If you have student loans, you’re probably already familiar with the U.S. Department of Education’s (ED) Borrower Defense Loan Relief Program. But did you know that there was a lawsuit and a proposed settlement in the case of Sweet vs. Cardona could this mean that thousands more people with borrower defense claims will be able to have their eligible federal loans forgiven? Read on to learn more and see how to avoid scammers looking to cash out.
Details are not yet in place, but here’s what you need to know now:
- If your borrower defense request was pending on June 22, 2022, you don’t have to do anything else. Students who attended certain schools will have their loans canceled, along with other benefits. Otherwise, decisions will be made on a rolling basis based on when you submitted your application. See ED’s website for more details.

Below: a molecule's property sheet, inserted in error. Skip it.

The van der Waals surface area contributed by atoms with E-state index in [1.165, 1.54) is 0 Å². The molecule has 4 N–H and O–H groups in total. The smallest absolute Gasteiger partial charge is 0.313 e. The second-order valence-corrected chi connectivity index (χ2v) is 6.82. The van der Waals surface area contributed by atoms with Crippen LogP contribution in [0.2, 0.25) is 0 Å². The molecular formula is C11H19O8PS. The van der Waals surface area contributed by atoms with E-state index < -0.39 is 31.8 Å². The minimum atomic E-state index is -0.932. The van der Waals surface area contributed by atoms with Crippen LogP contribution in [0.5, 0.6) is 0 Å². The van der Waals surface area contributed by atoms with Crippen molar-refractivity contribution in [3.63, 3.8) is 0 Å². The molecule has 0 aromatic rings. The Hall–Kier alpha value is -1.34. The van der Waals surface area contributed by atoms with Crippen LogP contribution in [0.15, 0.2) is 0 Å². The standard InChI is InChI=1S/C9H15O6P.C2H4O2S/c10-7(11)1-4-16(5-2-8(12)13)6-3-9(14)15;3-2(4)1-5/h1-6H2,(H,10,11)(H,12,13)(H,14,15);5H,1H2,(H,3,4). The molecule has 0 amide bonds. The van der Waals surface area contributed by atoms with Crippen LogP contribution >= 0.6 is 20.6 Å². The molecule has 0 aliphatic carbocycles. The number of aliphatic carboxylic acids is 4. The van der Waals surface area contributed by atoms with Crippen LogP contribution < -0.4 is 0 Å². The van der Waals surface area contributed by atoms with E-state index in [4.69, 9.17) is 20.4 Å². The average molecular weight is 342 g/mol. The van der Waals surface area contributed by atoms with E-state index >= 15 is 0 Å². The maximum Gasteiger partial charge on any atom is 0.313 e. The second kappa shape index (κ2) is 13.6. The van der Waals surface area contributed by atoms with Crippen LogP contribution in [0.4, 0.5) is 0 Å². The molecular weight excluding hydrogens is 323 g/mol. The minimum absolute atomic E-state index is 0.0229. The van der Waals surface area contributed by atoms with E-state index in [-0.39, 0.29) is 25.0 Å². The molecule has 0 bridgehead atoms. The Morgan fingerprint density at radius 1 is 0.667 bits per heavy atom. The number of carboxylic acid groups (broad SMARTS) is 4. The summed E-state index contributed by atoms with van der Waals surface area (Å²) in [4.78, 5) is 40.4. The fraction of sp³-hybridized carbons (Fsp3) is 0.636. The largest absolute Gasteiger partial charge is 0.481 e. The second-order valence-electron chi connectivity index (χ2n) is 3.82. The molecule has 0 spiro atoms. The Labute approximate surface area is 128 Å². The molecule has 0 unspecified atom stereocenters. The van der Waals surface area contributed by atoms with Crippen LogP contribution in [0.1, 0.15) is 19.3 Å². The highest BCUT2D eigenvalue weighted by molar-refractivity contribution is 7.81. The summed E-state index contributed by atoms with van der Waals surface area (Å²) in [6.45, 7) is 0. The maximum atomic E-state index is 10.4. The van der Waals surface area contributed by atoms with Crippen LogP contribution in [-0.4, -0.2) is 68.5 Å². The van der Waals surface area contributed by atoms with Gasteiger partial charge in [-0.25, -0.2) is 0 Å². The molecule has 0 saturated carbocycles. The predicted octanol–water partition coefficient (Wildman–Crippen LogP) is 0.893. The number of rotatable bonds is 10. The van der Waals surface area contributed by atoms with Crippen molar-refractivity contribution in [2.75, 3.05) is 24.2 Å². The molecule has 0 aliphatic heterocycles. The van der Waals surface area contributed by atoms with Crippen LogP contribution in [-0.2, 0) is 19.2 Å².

- If you haven’t made a Borrower’s Defense (but think you should), do it now. There are benefits to filing your Borrower’s Defense Claim before final settlement approval (which has not yet been announced, but should be soon). Find out what types of claims may be eligible for borrower defense.
Some of the names on the list of schools included in the Sweet regulations may sound familiar – and they should. The FTC also sued the University of Phoenix, DeVry, and operators of American InterContinental University and Colorado Technical University for their allegedly deceptive practices. Students who took out loans to attend these schools have secured more than $300 million in payments and debt forgiveness through these FTC actions. If you received a check from one of these settlements: you can still get your federal loans canceled through the Borrower Defense Program, so file your claim.
This settlement is not a scam. It’s true. And it’s free to apply. Remember:
- Do not pay anyone for anything related to your borrower defense claim. No one can move you in the queue, give you special access, or guarantee a successful application. Not for free, and certainly not for money. And only scammers will ask for it. And if you spot a scam, report it to the FTC: ReportFraud.ftc.gov.